The challenge here is, in many ways, just as daunting as that of persuading Europeans to forego their single glass of beer. There have, for example, recently been reports from China that government officials have been using considerable levels of violence in suppressing protests by AIDS victims that they have not been receiving promised assistance. This has been despite the fact that the most prominent cause of the spread of AIDS has been the unsanitary conditions under which government-sponsored blood collection campaigns have been carried out.
It is not unreasonable to demand more enlightened treatment of AIDS sufferers by the Chinese authorities in return for external assistance in tackling the problem (China currently has a request for US$100 million being considered by the Global Fund). Achieving this, however, will required a delicate balance of carrot and stick — similar to that successfully used on the case of the SARS epidemic — as well as the sophisticated diplomatic skills required to avoid treading excessively on issues of national sovereignty.
There are similar challenges in ensuring that money allocated for AIDS prevention and treatment is properly spent. In Kenya, for example, several individuals responsible for organisations set up with Western funds to treat and care for AIDS patients are reported to have disappeared with the money they were given. The organisations concerned are not large, and their number is relatively small compared to those that work honestly and effectively. But they provide ammunition for those who argue that the AIDS problem is not going to be solved just by throwing money at it; equal attention must be paid to ensuring that the money is spent effectively.
Such events give legitimate cause for caution. Conventional demands for honest behaviour — or, for that matter, for respect for human dignity — must not be ignored in tackling the AIDS crisis. Ensuring that they are acknowledged, yet at the same time that the crisis is handled effectively, is a significant diplomatic challenge. And there may be times (as there were with the SARS epidemic) when external political pressure is necessary to achieve this.
But that does not mean that the ends justify the means. Considerable concern has been expressed by AIDS pressure groups that — in line with conventional US thinking about how aid money in general should be spent — much of the money being committed by President Bush for anti-retroviral drugs will go on purchasing the products of its major pharmaceutical companies, rather than cheaper, generic alternatives being produced in countries such as India and Brazil (US officials now say that the money they will provide can be used to purchase generics). And pressure from anti-abortion groups has led to a decision that at least one-third of the US money used on the prevention of HIV must be spent by on promoting abstinence rather than safe sex, despite the scepticism of most AIDS campaigners that this is an effective strategy.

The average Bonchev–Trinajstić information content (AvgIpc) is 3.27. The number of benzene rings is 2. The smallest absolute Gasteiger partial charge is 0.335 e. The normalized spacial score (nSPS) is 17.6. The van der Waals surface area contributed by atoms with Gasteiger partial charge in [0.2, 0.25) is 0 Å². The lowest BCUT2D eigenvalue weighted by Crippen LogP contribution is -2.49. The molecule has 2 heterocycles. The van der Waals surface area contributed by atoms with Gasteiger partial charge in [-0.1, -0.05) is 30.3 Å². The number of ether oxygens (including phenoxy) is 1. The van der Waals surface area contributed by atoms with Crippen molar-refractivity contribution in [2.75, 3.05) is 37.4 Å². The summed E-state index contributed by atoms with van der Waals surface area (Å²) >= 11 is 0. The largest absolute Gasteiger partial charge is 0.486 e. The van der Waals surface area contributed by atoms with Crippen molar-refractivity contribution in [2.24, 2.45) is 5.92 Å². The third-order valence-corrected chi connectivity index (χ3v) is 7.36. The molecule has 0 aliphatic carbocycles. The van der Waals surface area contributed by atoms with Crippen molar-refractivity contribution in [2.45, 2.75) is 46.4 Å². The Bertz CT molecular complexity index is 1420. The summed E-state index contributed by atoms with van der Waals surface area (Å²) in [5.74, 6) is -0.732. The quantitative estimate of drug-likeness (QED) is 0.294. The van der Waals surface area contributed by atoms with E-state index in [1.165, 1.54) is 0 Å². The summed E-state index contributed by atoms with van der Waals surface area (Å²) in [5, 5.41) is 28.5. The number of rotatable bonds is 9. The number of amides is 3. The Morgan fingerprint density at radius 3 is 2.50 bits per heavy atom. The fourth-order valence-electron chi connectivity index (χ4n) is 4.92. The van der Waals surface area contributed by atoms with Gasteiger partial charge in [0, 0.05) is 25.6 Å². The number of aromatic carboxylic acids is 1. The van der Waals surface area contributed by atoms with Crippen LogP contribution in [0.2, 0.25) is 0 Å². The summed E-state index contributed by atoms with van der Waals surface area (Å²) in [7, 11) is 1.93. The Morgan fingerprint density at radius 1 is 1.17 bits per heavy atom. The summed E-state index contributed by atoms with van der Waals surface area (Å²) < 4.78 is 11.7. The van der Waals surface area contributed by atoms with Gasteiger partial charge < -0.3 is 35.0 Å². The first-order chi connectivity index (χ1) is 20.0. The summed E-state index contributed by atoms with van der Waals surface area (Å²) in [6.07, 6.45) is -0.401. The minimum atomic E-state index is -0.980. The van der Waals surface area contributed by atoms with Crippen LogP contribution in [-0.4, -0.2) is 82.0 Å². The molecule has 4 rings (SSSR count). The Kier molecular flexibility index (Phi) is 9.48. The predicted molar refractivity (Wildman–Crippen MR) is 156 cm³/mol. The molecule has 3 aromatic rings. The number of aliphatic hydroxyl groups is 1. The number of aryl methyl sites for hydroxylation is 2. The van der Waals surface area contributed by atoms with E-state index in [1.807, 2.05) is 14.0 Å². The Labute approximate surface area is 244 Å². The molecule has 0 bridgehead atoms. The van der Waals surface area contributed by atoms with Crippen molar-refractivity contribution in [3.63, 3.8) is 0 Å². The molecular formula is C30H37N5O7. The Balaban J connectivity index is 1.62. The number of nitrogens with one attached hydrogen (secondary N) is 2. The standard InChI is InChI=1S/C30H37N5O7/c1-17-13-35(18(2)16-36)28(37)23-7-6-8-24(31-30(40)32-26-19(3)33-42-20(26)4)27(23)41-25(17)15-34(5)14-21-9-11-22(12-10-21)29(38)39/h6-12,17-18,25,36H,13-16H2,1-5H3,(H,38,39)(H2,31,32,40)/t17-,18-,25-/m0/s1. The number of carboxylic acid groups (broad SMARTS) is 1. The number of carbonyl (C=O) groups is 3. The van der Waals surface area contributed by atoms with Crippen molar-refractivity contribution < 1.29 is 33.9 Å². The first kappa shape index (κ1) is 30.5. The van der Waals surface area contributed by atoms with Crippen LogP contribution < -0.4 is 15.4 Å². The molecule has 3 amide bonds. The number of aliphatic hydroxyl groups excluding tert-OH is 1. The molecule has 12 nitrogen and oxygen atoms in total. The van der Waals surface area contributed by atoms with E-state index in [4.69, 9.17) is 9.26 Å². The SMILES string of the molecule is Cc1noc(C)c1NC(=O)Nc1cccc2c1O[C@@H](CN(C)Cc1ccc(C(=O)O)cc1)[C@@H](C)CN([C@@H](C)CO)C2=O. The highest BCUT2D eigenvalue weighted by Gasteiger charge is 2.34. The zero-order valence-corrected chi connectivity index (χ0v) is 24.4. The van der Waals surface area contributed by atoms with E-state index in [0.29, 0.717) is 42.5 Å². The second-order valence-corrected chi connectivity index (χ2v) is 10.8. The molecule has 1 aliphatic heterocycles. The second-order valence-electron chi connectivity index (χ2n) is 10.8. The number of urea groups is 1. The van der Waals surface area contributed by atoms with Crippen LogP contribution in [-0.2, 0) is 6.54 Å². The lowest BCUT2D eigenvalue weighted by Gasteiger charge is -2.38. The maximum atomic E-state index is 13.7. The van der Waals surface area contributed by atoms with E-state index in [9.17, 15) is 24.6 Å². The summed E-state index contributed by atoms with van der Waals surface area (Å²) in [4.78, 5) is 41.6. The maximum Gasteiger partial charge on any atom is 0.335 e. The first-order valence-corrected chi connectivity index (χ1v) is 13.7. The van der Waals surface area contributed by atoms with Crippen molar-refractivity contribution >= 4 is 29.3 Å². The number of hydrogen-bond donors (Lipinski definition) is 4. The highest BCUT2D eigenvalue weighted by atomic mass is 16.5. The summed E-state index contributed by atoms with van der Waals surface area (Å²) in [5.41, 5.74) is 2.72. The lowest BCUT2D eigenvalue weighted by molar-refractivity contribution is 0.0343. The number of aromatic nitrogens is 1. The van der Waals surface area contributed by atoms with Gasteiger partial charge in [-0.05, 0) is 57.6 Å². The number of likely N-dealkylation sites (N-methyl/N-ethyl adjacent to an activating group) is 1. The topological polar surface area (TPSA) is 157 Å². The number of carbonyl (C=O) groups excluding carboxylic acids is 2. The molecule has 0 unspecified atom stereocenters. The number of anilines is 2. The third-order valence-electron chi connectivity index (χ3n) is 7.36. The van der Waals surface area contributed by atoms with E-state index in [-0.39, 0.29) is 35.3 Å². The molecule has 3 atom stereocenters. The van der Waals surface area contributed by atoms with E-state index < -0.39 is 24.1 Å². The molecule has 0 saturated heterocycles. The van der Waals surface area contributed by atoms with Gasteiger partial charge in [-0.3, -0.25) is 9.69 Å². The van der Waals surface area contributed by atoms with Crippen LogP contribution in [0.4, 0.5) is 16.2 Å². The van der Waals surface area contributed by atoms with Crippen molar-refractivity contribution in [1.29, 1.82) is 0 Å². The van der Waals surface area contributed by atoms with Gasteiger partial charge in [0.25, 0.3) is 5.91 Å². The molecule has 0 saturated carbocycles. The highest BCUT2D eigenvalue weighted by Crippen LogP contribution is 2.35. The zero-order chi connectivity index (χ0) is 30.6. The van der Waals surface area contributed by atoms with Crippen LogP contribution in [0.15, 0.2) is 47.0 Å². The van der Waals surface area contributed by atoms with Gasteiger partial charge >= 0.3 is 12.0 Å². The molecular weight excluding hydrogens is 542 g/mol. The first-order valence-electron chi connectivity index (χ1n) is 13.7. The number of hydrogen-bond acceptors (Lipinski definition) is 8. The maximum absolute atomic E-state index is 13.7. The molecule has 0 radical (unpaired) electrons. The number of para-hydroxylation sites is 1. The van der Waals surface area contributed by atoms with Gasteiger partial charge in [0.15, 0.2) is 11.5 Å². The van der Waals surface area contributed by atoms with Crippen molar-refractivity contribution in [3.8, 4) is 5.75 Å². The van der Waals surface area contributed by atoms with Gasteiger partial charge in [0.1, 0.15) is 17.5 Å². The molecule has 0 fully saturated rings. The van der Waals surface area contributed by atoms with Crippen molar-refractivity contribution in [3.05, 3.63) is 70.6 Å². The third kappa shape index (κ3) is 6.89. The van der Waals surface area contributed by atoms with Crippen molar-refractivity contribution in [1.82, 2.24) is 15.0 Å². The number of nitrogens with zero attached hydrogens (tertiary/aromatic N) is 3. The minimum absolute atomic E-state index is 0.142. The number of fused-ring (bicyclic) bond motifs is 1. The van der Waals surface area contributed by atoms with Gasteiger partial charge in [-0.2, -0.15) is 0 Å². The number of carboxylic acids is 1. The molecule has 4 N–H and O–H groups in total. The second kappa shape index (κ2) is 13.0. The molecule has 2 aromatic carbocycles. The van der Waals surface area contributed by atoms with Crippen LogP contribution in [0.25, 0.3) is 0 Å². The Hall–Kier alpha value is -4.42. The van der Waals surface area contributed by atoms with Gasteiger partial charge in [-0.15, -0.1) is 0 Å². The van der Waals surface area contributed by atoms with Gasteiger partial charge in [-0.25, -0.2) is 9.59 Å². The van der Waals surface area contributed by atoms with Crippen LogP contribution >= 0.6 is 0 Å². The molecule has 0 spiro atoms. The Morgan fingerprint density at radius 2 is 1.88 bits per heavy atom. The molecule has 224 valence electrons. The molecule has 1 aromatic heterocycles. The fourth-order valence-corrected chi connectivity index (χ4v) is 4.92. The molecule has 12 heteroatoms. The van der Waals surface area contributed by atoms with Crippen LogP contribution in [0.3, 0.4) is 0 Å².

The threat therefore remains that tackling the AIDS crisis will be exploited as an opportunity by certain groups to pursue agendas that have little to do with preventing the spread of the disease. That is where the need for political generosity — a willingness on the part of donors to accept projects based on concepts that they may disagree with comes in (for example, in a willingness to relax the restrictions on the use of intellectual property in order to achieve significant reductions in the price of anti-AIDS drugs).
At the end of the day, however, political generosity needs to be expressed in hard cash. A failure to deliver on commitments already made — the price of just one glass of beer from everyone in the developed world — will be the biggest travesty of all.